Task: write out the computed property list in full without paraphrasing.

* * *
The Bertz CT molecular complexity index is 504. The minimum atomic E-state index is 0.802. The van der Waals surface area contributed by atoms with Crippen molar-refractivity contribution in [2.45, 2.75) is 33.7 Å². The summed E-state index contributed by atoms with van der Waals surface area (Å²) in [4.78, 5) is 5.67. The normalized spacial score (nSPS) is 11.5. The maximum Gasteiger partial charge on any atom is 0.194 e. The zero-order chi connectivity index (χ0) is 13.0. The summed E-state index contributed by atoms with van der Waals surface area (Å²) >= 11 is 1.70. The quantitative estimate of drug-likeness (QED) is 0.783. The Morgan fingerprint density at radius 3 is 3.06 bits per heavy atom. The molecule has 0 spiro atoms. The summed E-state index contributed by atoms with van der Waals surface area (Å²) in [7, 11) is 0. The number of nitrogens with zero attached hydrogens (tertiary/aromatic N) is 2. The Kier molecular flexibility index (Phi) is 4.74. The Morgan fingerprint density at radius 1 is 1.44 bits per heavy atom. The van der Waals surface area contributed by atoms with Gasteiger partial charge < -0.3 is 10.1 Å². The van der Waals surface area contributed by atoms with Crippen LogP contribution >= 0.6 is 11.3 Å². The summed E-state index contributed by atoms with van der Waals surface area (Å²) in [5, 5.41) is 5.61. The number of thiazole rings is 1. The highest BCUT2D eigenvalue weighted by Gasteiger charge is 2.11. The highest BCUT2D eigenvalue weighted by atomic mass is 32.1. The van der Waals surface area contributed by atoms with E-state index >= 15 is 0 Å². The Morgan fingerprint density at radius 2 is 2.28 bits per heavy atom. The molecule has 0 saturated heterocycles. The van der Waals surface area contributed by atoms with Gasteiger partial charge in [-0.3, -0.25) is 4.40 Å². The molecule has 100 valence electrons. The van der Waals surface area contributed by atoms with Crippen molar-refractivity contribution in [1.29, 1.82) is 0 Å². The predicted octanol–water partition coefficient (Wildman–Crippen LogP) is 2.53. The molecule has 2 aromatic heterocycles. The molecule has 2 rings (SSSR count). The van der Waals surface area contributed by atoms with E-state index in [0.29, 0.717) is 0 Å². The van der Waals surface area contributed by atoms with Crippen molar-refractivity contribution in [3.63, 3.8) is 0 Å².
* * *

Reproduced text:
The Bertz CT molecular complexity index is 504. The minimum atomic E-state index is 0.802. The van der Waals surface area contributed by atoms with Crippen molar-refractivity contribution in [2.45, 2.75) is 33.7 Å². The summed E-state index contributed by atoms with van der Waals surface area (Å²) in [4.78, 5) is 5.67. The normalized spacial score (nSPS) is 11.5. The maximum Gasteiger partial charge on any atom is 0.194 e. The zero-order chi connectivity index (χ0) is 13.0. The summed E-state index contributed by atoms with van der Waals surface area (Å²) >= 11 is 1.70. The quantitative estimate of drug-likeness (QED) is 0.783. The Morgan fingerprint density at radius 3 is 3.06 bits per heavy atom. The molecule has 0 spiro atoms. The summed E-state index contributed by atoms with van der Waals surface area (Å²) in [7, 11) is 0. The number of nitrogens with zero attached hydrogens (tertiary/aromatic N) is 2. The Kier molecular flexibility index (Phi) is 4.74. The Morgan fingerprint density at radius 1 is 1.44 bits per heavy atom. The van der Waals surface area contributed by atoms with Gasteiger partial charge < -0.3 is 10.1 Å². The van der Waals surface area contributed by atoms with Crippen LogP contribution >= 0.6 is 11.3 Å². The summed E-state index contributed by atoms with van der Waals surface area (Å²) in [5, 5.41) is 5.61. The number of thiazole rings is 1. The highest BCUT2D eigenvalue weighted by Gasteiger charge is 2.11. The highest BCUT2D eigenvalue weighted by atomic mass is 32.1. The van der Waals surface area contributed by atoms with E-state index >= 15 is 0 Å². The Morgan fingerprint density at radius 2 is 2.28 bits per heavy atom. The molecule has 0 saturated heterocycles. The van der Waals surface area contributed by atoms with Gasteiger partial charge in [-0.3, -0.25) is 4.40 Å². The molecule has 100 valence electrons. The van der Waals surface area contributed by atoms with Crippen molar-refractivity contribution in [1.29, 1.82) is 0 Å². The predicted octanol–water partition coefficient (Wildman–Crippen LogP) is 2.53. The molecule has 2 aromatic heterocycles. The molecule has 2 rings (SSSR count). The van der Waals surface area contributed by atoms with E-state index in [0.29, 0.717) is 0 Å². The van der Waals surface area contributed by atoms with Crippen molar-refractivity contribution in [3.63, 3.8) is 0 Å².